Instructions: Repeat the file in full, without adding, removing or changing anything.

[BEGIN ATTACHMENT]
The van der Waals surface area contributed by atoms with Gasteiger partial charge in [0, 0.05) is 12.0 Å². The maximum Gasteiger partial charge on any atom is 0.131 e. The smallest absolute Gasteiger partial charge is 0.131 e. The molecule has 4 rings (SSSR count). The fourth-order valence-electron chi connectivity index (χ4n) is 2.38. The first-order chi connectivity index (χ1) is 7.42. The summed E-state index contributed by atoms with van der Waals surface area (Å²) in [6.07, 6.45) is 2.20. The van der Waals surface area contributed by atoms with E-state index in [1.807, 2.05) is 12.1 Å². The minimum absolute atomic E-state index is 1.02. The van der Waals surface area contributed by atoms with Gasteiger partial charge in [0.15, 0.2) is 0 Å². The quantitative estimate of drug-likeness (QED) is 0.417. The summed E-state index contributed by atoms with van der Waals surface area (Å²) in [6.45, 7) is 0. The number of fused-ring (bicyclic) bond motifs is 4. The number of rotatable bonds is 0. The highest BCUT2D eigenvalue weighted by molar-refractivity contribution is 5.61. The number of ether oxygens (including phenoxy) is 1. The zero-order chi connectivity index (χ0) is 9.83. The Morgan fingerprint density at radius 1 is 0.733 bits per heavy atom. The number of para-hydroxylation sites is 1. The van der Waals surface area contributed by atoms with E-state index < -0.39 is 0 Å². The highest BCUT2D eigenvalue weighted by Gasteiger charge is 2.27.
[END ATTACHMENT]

The van der Waals surface area contributed by atoms with Gasteiger partial charge in [0, 0.05) is 12.0 Å². The maximum Gasteiger partial charge on any atom is 0.131 e. The smallest absolute Gasteiger partial charge is 0.131 e. The molecule has 4 rings (SSSR count). The fourth-order valence-electron chi connectivity index (χ4n) is 2.38. The first-order chi connectivity index (χ1) is 7.42. The summed E-state index contributed by atoms with van der Waals surface area (Å²) in [6.07, 6.45) is 2.20. The van der Waals surface area contributed by atoms with E-state index in [1.807, 2.05) is 12.1 Å². The minimum absolute atomic E-state index is 1.02. The van der Waals surface area contributed by atoms with Gasteiger partial charge in [0.15, 0.2) is 0 Å². The quantitative estimate of drug-likeness (QED) is 0.417. The summed E-state index contributed by atoms with van der Waals surface area (Å²) in [6.45, 7) is 0. The number of fused-ring (bicyclic) bond motifs is 4. The number of rotatable bonds is 0. The highest BCUT2D eigenvalue weighted by molar-refractivity contribution is 5.61. The number of ether oxygens (including phenoxy) is 1. The zero-order chi connectivity index (χ0) is 9.83. The Morgan fingerprint density at radius 1 is 0.733 bits per heavy atom. The number of para-hydroxylation sites is 1. The van der Waals surface area contributed by atoms with E-state index < -0.39 is 0 Å². The highest BCUT2D eigenvalue weighted by Gasteiger charge is 2.27.